Monday, 22 February 2010

Futuristic Clothes from the book 'Fear and Fashion'.

I found an awesome book in the library a few weeks ago called "Fear and Fashion in the Cold War" by Jane Pavitt. It was just what I was looking for. It's full of photos of futuristic fashions, mainly made in the 1960s. I scanned some of the most interesting:

Frank Horvat, American man and woman in spacesuits. 1963: The kid makes me laugh, he looks like he just wants to get away from his 'weirdo' parents hehe!

Alice Edeling, tunic and boots in metallic fabric. the Netherlands, late 1960s:

Emilio Pucci, 'Space bubble' helmet for Braniff airlines, 1965: When I saw this I thought it was just some futuristic fashion shoot but no, the book says that this was actually worn by the air hostesses for a while (until they found it annoying)!! The idea was though that it would stop their hair from blowing all over the place when they got onto the run way, how cool is that!

Giji Bakker, neck ornament shoulder piece aluminium, 1967:

Paco Robanne, "Everything is made of steel", 1968:

Gijs Bakker. Emmy Van Leersum and Tiny Leeuwenkamp. 1970:

Models in metal sheets from the film Qui etes-vous, Polly Maggoo, 1966:

Vaclav Cigler, Circle Framing Face, 1968:

Haus-Rucker Co (Laurids Ortner, Gunter Zamp Kelp and Klaus Pinter), Environment Transformers, 1968: This just looks so awesome and weird! I put it on the cover of my dissertation :D

Saturday, 13 February 2010

Alan Fletcher Exhibition @ Cube

Yes thats right Alan Fletcher..
Nooooo not ^that^ one (unfortunately)! I have actually been to see THE GOOD Alan Fletcher and his band play ^_^. He reached over into the crowd and I reached over and touched his hand. yeahhhhhhhhhhh. [In case you didn't know..Neighbours is one of my top 3 tv shows, the other two being Home & Away and STAR TREK!]

Anyway the exhibition was about the 2nd best Alan Fletcher - the graphic designer.
It was pretty good. You could take photos aslong as you didn't use flash, so the photos are pretty poor but you get the idea. Here are some of the pieces i found most interesting:

There was a series of these called 'This is a drawing' 2004. They just really interested me. I like that it's black and white, a line drawing, a pattern, confusing and the fact he says "Writing is you on paper". That very day i'd just posted a letter. Even though i don't like my handwriting but it doesn't matter because it's more personal however scratty my handwriting is. I did tryyyy to write neater. Ooh and look there's my reflection:

I like seeing inside artists sketchbooks, i like seeing personal and free things like this, it's good to know other designers do crazy scribble-y drawings too:
I really like this, so cool! -
This was interesting, really makes an impact. It said he was in NYC when 9/11 happened and purchased lots of postcards then later did this to them:

I like how unpolished this is, at first glance it looks like a kidlet could have done it, but it made me laugh. I like it being all muddled up with the colours and names, it's just random and cool :p:

Thursday, 11 February 2010

a nosey at MOSI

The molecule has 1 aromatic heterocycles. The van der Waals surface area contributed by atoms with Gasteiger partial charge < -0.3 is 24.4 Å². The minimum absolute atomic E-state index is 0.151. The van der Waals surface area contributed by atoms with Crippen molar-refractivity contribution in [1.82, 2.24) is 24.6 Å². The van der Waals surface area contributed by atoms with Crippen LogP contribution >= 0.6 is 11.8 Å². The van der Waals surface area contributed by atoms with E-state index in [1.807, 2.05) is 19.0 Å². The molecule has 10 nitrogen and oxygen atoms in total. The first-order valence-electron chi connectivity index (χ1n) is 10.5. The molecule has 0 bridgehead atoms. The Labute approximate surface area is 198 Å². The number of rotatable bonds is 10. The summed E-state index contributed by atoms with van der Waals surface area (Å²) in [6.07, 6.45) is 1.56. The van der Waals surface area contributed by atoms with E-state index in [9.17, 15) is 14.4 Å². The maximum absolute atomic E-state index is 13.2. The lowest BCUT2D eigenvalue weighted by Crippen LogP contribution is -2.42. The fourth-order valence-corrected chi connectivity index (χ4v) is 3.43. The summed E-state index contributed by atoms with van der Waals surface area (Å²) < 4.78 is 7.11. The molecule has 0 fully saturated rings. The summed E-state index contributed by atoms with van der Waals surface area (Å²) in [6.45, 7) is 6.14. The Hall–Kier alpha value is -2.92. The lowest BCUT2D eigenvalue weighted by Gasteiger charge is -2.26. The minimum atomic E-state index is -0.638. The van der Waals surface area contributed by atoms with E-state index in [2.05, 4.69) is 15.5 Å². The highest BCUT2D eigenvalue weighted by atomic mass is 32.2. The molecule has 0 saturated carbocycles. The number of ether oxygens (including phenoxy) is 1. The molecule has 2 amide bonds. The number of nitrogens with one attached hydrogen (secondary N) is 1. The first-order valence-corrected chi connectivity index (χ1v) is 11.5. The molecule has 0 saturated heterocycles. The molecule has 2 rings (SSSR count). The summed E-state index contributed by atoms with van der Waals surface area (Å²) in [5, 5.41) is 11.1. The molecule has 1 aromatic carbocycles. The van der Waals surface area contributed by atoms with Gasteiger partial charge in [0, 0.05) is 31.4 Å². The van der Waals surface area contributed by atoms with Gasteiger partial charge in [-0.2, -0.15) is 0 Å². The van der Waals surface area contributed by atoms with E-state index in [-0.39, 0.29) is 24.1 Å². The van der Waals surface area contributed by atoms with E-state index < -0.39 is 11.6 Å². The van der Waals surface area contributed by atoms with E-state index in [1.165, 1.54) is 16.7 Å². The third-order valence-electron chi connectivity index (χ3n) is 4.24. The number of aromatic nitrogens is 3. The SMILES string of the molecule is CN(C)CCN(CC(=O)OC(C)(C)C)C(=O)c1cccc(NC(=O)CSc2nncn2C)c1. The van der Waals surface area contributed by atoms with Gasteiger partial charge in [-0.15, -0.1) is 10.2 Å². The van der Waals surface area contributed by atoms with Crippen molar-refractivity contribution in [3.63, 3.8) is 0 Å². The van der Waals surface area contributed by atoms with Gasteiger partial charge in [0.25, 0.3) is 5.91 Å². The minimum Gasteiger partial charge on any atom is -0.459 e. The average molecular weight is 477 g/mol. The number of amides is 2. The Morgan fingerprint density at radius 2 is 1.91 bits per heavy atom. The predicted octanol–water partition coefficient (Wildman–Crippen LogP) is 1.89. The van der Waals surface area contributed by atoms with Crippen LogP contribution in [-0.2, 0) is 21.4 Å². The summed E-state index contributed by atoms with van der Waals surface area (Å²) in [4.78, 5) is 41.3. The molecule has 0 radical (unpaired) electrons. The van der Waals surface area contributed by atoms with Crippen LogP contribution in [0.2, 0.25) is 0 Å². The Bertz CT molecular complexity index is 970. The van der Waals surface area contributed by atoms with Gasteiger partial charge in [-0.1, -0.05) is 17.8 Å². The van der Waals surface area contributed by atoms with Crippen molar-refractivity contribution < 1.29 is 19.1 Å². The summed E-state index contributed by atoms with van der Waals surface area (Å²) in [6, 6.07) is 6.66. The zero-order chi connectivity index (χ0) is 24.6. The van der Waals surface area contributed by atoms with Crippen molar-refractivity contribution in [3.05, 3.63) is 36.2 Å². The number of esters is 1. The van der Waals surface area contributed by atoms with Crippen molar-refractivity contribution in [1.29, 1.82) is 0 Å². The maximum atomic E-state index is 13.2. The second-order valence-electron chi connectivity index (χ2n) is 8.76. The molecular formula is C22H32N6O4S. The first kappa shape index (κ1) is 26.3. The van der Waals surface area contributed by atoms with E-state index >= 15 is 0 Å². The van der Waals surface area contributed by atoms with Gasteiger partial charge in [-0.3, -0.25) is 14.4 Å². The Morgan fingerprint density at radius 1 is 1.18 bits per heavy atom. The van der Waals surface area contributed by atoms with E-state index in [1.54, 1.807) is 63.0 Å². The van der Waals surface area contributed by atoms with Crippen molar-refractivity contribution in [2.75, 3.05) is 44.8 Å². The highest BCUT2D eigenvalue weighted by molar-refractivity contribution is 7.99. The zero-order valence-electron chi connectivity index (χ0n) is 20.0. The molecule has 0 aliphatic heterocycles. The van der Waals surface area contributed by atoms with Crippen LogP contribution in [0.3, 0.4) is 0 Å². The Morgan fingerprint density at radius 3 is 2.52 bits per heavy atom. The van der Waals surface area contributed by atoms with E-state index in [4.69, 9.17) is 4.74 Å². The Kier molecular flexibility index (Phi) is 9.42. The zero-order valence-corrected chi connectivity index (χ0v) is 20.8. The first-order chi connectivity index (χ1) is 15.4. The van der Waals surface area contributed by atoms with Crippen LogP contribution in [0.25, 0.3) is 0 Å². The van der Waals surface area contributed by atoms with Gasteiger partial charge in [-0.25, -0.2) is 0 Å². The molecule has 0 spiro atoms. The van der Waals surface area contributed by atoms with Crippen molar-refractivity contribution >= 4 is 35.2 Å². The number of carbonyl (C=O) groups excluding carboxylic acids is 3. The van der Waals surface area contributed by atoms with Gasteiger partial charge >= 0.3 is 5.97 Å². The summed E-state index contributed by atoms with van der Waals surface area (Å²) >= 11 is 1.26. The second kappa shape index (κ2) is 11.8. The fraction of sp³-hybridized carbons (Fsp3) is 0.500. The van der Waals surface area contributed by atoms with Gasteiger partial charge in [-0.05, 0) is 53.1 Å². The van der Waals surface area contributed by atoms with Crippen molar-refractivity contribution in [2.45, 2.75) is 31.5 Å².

I visited MOSI (Museum Of Science and Industry) on Monday. I'd never been before, but had been meaning to go for a while. The first time I heard about it was in first year of uni, from a German girl visiting Manchester, she went and thought it was awesome!
I didn't look around it all, mainly just the Air and Space hall. There wasn't that much space stuff anyway. There is a Chinese space exhibit on at the moment on the upper balcony thing. I didn't like the crappy typography they had, and the fact i could see loadsa cellotape on all the banners :S. I took a few photos before my camera died ¬_¬.
Can't remember what it said this is..but it looks damn cool! I love how angular it is and the little rivet/bolt things! I makes me think of some sort of alien/futuristic bomb/weapon! I think it spins around (a bit like the Xindi superweapon but not as advanced) and shoots lasers and dematerializes people/aliens/cats/penguins.

Here's a crappy picture in bad lighting of some models of rockets, they were a bit crap and look like they would topple over if you stood on a floorboard too close, they didn't though:

THE BEST thing I saw, Enterprise NCC-1701-D model! I nearly missed it as well. Deffo brought a grin to my face! My trekkie friends said it's left over from the Star Trek exhibition they had there about 10-15 years ago! Wish they had that again now!

I also went in the mini planetarium they have in there for a show of the stars, £1.50 thats alright to say the rest of the place is free to get in. I sat next to a mannequin in a astronauts suit and he was perched on a wheely computer chair, a bit weird. He wouldn't survive very long in space though because his arm was hanging off...

Sunday, 7 February 2010

The Unknown

I've been getting kinda freaked out recently because soon it will be the end of uni and I have no idea what I'm gonna do. But It's ok because I just watched DS9 and listening to Sisko trying to explain human existence and linear time to the worm hole aliens made me feel better. If you look at it one way, not knowing what will happen is exciting.

"That may be the most important thing to understand about Humans. It is the unknown that defines our existence. We are constantly searching, not just for answers to our questions, but for new questions. We are explorers. We explore our lives, day by day. And we explore the galaxy, trying to expand the boundaries of our knowledge. And that is why I am here. Not to conquer you with weapons or ideas, but to co-exist and learn."
- Commander Benjamin Sisko

Clip from the episode of Star Trek: Deep Space Nine, episode "Emissary Part 2".